Fragility and sustainability in restricted island environments: adaptation, cultural change and collapse in prehistory. Co-investigator (PI: Caroline Malone, Queens' University Belfast) European Research Council. €2,410,000. 2013-2018.
Epipalaeolithic Foragers and Landscapes in the Azraq Basin, Jordan. Co-investigator, with L. Maher (Berkeley), T Richter (Copenhagen) funded by the Arts and Humanities Research Council, U.K., £414,478. 2007-2011. (AHRC Research Grant RG48007)
An ontogenetic and integrated analysis of skeletal robusticity. Principal Investigator, funded by the Natural Environment Research Council, U.K., £37,084, 2003-2009. (Grant Number: NE/M/S/2003/00069)
While at the University of Cambridge, from 2002-2019, I supervised 23 PhD and 34 MPhil students. My current PhD students in Cambridge include: Marielle Brown, Rik Mellor, Sarah-Louise Decrausaz, Michael Rivera, Eóin Parkinson, Stephanie Payne, Bram Mulder and Ella Brown.
Recent PhD graduates include:
Saers, Jaap (2017) Trabecular bone architecture and mechanical loading of the human lower limb. (Post-Doctoral Researcher, BBSRC Funded, University of Cambridge)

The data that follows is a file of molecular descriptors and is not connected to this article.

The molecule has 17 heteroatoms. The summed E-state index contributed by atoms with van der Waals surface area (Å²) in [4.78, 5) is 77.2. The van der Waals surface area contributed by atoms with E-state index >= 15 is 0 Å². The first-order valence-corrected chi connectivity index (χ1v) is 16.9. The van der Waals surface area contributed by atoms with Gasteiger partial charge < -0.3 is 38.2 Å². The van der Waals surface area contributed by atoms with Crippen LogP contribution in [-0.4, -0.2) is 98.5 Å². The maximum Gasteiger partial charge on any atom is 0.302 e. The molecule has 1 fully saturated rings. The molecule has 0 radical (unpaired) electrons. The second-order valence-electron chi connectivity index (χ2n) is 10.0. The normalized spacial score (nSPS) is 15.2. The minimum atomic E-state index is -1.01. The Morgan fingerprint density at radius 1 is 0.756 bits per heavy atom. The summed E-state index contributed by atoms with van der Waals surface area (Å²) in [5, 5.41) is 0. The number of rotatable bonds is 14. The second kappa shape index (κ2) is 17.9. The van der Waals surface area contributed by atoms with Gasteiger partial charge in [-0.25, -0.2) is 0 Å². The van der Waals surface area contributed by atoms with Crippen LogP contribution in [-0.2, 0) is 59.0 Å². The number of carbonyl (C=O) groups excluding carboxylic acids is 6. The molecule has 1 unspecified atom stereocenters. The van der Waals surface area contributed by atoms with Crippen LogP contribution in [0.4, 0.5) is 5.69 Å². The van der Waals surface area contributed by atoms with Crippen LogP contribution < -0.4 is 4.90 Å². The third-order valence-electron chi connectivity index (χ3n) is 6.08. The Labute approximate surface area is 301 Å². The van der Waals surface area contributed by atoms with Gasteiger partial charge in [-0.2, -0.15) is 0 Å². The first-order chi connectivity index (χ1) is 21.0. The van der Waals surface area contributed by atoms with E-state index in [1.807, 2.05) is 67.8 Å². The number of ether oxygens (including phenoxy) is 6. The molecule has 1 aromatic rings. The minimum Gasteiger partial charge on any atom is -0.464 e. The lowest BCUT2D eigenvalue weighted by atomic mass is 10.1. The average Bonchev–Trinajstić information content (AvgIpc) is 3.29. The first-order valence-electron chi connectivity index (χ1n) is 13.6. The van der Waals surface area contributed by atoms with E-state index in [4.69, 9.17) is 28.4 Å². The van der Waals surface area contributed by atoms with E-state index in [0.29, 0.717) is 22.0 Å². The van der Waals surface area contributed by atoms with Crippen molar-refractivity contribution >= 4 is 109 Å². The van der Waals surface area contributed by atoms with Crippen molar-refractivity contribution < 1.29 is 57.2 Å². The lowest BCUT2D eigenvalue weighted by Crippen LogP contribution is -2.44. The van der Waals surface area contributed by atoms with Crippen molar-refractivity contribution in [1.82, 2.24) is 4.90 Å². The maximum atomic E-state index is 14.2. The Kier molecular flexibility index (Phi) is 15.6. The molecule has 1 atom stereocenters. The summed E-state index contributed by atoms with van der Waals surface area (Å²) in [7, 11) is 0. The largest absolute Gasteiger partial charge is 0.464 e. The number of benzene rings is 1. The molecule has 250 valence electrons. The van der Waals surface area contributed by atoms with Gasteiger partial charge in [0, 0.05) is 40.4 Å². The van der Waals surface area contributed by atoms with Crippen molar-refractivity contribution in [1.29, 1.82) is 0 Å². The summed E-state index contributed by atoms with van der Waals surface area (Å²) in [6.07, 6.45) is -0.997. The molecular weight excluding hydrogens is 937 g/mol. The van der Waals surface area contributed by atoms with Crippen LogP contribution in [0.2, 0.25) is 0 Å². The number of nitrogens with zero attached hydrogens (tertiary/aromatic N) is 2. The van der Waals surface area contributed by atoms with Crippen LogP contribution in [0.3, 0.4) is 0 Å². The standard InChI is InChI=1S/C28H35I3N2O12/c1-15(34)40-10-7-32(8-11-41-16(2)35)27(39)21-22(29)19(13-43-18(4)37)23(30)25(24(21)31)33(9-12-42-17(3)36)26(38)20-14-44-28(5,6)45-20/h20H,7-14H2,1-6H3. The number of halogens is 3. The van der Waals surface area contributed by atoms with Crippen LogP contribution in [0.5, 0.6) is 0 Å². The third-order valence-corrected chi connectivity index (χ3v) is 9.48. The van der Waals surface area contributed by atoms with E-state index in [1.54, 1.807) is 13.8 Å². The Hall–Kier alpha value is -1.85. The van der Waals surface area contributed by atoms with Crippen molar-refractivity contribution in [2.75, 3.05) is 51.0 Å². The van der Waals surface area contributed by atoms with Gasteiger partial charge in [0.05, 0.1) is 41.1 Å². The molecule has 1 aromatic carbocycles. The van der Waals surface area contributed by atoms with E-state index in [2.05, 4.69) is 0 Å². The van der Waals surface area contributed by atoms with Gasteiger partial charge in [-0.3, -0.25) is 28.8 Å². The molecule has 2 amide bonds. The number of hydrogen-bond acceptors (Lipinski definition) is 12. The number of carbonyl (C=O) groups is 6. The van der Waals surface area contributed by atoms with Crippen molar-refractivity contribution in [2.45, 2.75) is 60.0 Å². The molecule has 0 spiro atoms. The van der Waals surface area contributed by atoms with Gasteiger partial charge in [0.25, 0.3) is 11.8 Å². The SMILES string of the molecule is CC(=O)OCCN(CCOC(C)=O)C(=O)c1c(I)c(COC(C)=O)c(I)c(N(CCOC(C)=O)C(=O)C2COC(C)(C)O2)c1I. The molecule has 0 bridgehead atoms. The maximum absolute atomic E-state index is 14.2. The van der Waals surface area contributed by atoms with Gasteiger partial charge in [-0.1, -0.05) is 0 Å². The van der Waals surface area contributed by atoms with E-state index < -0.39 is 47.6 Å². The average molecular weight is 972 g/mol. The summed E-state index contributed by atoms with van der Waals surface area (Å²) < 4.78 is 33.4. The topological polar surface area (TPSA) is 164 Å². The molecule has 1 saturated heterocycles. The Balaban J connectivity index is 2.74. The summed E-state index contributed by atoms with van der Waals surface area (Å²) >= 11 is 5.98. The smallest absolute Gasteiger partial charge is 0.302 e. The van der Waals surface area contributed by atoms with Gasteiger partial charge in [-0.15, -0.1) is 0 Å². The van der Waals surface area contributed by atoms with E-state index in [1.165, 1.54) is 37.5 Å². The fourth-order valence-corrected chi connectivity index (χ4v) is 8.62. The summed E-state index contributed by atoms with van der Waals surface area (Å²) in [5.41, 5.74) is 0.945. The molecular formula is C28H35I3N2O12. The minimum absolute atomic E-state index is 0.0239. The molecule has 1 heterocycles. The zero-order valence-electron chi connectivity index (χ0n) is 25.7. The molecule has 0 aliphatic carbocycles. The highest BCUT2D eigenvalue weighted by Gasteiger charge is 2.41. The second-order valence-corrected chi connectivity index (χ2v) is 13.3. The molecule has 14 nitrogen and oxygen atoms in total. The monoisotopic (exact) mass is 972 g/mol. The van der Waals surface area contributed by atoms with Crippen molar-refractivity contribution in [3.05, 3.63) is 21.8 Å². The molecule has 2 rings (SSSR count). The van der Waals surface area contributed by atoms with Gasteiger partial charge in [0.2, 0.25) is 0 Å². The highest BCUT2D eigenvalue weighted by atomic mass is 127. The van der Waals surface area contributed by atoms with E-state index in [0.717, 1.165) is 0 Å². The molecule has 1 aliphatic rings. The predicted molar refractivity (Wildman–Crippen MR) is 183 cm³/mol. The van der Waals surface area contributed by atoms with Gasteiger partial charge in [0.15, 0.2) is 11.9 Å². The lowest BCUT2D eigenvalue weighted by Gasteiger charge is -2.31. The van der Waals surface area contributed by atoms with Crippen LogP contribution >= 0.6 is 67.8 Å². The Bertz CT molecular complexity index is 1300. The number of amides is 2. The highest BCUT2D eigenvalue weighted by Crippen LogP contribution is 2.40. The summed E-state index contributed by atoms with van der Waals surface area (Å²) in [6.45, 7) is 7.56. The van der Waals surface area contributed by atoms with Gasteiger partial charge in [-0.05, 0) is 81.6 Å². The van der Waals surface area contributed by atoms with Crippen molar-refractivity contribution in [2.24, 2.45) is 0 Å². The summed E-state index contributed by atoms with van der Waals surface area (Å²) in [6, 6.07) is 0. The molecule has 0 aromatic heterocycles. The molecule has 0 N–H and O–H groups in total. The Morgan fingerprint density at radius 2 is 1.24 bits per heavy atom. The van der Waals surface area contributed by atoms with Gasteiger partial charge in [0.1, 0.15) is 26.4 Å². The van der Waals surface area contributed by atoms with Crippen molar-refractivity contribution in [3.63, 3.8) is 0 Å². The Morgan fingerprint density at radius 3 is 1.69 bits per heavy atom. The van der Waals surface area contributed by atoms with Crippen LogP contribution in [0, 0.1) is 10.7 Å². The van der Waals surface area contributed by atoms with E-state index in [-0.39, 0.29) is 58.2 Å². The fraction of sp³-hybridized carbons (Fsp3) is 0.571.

Cameron, Michelle (2017) Behavioural and morphological variability among late prehistoric foragers, herders, and agriculturalists from southern Africa (Assistant Professor, University of Toronto)
Macintosh, Alison (2015) Biomechanics and growth in Central Europe from the Palaeolithic to Neolithic. (Assistant Professor, University of Victoria)
Siew, Yun .S. (2015) The impacts of climate and the environment on human skeletal morphology during the Holocene in North China. (Adjunct Assistant Professor, National Taiwan University)
Longman, Daniel (2014) Trade-offs, signalling and athletic performance: life history perspectives and implications for human evolution (Post-Doctoral Resarcher, ERC Funded, ADaPt Project, University of Cambridge)
Davies, T. (2013) Morphological integration long bone diaphyseal morphology among modern humans. (Palaeobiology Research Group, University of Bristol)
Randall, T. (2012) Bioarchaeology of the prehistoric La Jollan hunter-gatherers of the Californian coast. (Assistant Professor, San Diego City College)
Pomeroy, E. (2012) The Bioarchaeology of Adaptation to Andean Environments: A Combined Osteometric and Anthropometric Approach. (Lecturer in Biological Anthropology, Liverpool John Moores University)
I welcome inquiries from graduate students with interests in human adaptability, skeletal biology and biomechanics, or bioarchaeology who wish to begin studies in 2019 or beyond.